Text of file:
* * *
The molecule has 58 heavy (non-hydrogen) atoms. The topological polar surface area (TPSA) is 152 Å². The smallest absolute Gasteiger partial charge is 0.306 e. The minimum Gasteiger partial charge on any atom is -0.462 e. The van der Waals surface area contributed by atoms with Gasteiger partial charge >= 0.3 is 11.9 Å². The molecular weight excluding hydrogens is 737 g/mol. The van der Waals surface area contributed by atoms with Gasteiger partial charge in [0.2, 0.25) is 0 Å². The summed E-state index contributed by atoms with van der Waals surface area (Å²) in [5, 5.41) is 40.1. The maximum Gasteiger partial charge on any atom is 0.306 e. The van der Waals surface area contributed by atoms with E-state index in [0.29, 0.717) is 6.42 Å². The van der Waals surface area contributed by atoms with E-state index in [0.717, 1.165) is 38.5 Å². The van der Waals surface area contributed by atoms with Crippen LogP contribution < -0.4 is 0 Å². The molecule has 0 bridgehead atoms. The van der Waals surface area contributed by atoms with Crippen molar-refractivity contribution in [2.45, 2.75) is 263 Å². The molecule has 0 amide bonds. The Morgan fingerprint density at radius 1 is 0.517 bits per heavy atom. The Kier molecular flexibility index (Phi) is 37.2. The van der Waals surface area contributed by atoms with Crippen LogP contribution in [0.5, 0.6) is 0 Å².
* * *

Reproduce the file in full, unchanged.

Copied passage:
The molecule has 58 heavy (non-hydrogen) atoms. The topological polar surface area (TPSA) is 152 Å². The smallest absolute Gasteiger partial charge is 0.306 e. The minimum Gasteiger partial charge on any atom is -0.462 e. The van der Waals surface area contributed by atoms with Gasteiger partial charge >= 0.3 is 11.9 Å². The molecular weight excluding hydrogens is 737 g/mol. The van der Waals surface area contributed by atoms with Gasteiger partial charge in [0.2, 0.25) is 0 Å². The summed E-state index contributed by atoms with van der Waals surface area (Å²) in [5, 5.41) is 40.1. The maximum Gasteiger partial charge on any atom is 0.306 e. The van der Waals surface area contributed by atoms with E-state index in [0.29, 0.717) is 6.42 Å². The van der Waals surface area contributed by atoms with E-state index in [0.717, 1.165) is 38.5 Å². The van der Waals surface area contributed by atoms with Crippen LogP contribution < -0.4 is 0 Å². The molecule has 0 bridgehead atoms. The van der Waals surface area contributed by atoms with Crippen molar-refractivity contribution in [2.45, 2.75) is 263 Å². The molecule has 0 amide bonds. The Morgan fingerprint density at radius 1 is 0.517 bits per heavy atom. The Kier molecular flexibility index (Phi) is 37.2. The van der Waals surface area contributed by atoms with Crippen LogP contribution in [0.5, 0.6) is 0 Å².